Set It and Forget It: How Default Settings Rule the World

We've seen how design can keep us away from harm and save our lives. But there is a more subtle way that design influences our daily decisions and behavior – whether we know it or not. It's not sexy or trendy or flashy in any way. I'm talking about defaults.


Defaults are the settings that come out of the box, the selections you make on your computer by hitting enter, the assumptions that people make unless you object, the options easily available to you because you haven't changed them.


They might not seem like much, but defaults (and their designers) hold immense power – they make decisions for us that we're not even aware of making. Consider the fact that most people never change the factory settings on their computer, the default ringtone on their phones, or the default temperature in their fridge. Someone, somewhere, decided what those defaults should be – and it probably wasn't you.


Another example: In the U.S. when you register for your driver's license, you're asked whether or not you'd like to be an organ donor. We operate on an opt-in basis: that is, the default is that you are not an organ donor. If you want to donate your organs, you need to actively check a box on the DMV questionnaire. Only about 40 percent of the population is signed up to be an organ donor.


In other countries such as Spain, Portugal and Austria, the default is that you're an organ donor unless you explicitly choose not to be. And in many of those countries over 99 percent of the population is registered. A recent study found that countries with opt-out or "presumed consent" policies don't just have more people who sign up to be donors, they also have consistently higher numbers of transplants.


Of course, there are plenty of other factors that influence the success of organ donation systems, but the opt-in versus opt-out choice seems to have a real effect on our collective behavior. An effect that could potentially make the difference between someone getting a life-saving transplant or not.


Behavioral economist Richard Thaler and legal scholar Cass Sunstein pretty much wrote the book on the implications of defaults on human behavior. Nudge: Improving Decisions About Health, Wealth, and Happiness is full of ways in which default options can steer human choices, even if we have no idea it's happening. Besides organ donation, the list of potential "nudges" include everything from changing the order of menu items to encourage people to pick certain dishes to changing the default temperature of office thermostats to save on energy.


But my favorite has to do with getting kids to eat their vegetables.


What if I told you there was one simple change you could make in a school cafeteria to get children to eat more salad? It doesn't cost anything, force anyone to eat anything they don't want, and it takes only a few minutes to fix. And it happened in real life: a middle school in New York moved their salad bar away from its default location against a wall and put it smack in the middle of the room (and prominently in front of the two cash registers, as seen in the diagram below). Salad sales more than tripled.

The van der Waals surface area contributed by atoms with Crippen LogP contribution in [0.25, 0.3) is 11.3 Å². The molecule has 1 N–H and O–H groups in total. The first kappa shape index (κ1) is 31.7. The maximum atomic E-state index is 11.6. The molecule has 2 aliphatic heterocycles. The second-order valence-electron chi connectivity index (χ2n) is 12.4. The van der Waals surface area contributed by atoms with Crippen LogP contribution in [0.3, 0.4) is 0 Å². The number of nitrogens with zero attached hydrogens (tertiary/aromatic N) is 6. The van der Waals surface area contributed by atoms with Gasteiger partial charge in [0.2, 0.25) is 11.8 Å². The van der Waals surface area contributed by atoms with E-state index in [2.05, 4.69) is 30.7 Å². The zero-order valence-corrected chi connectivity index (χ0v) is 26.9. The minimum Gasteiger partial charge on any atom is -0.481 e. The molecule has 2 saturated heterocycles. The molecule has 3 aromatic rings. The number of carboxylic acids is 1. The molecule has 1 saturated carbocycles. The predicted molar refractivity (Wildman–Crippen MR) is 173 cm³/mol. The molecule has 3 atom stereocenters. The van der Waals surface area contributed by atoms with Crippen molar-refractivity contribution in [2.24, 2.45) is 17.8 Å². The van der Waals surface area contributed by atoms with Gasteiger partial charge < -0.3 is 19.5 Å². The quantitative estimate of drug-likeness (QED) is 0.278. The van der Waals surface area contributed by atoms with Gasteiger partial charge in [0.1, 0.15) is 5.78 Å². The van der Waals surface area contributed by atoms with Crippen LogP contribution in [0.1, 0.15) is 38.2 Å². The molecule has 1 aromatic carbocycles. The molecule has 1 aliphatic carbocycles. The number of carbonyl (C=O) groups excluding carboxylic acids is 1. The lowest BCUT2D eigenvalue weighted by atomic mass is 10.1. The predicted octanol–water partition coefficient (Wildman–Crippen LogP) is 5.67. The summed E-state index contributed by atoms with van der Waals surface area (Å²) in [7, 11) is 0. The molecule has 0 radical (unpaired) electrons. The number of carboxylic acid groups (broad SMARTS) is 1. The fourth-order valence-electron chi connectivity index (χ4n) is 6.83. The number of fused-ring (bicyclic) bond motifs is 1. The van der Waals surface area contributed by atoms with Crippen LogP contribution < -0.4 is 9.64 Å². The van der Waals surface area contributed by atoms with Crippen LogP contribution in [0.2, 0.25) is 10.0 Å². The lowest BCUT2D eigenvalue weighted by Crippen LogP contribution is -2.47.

You see the same effect when you change the placement of fruit in a lunchroom, or healthy snacks at the checkout counter.


Another example is from the realm of personal finance. Most Americans are pretty bad at saving money for the future, especially for that ambiguously defined golden yonder called "retirement." And the current defaults don't make it any easier. Many companies' retirement plans, like 401(k)'s, are opt-in: You have to hike over to HR and get enrolled, and sometimes you have to understand a bit about investing. But an alternative strategy has seen massive success: automatic enrollment. This means that employees are enrolled by default, unless they decide not to contribute. Research shows that under these circumstances, participation in 401(k)'s skyrockets and the retirement savings don't appear to cut savings in other accounts.


As an added bonus, unlike tax subsidies for contributing to your retirement savings, automatic enrollment programs cost the government nothing.


It's true that the same mechanism that gets so many people enrolled in the first place (it's the default), keeps them stuck at the low default contribution rate (often 3 percent). That's not much to be contributing year after year.


To combat the problem, many employers now implement automatic escalation, which means you agree upfront to raise your contribution by 1 or 2 percent every year. One variation of automatic escalation called "Save More Tomorrow" ties the increased contribution to your next pay raise, so you don't "miss" the money so much. In a 2013 paper in Science, economist Thaler estimates that automatic escalation programs have boosted annual savings by $7.4 billion. Little defaults can add up to a lot of cash.


Defaults could also help get out the vote. Automatic voter registration would automatically sign up eligible citizens to vote when they interact with government agencies (say, to get their driver's licenses). Instead of our current cumbersome and error-prone system that says you can't vote unless you register, this modern reform would default to registration unless you opt out. Five states have already approved automatic voter registration measures and 24 more are considering legislation.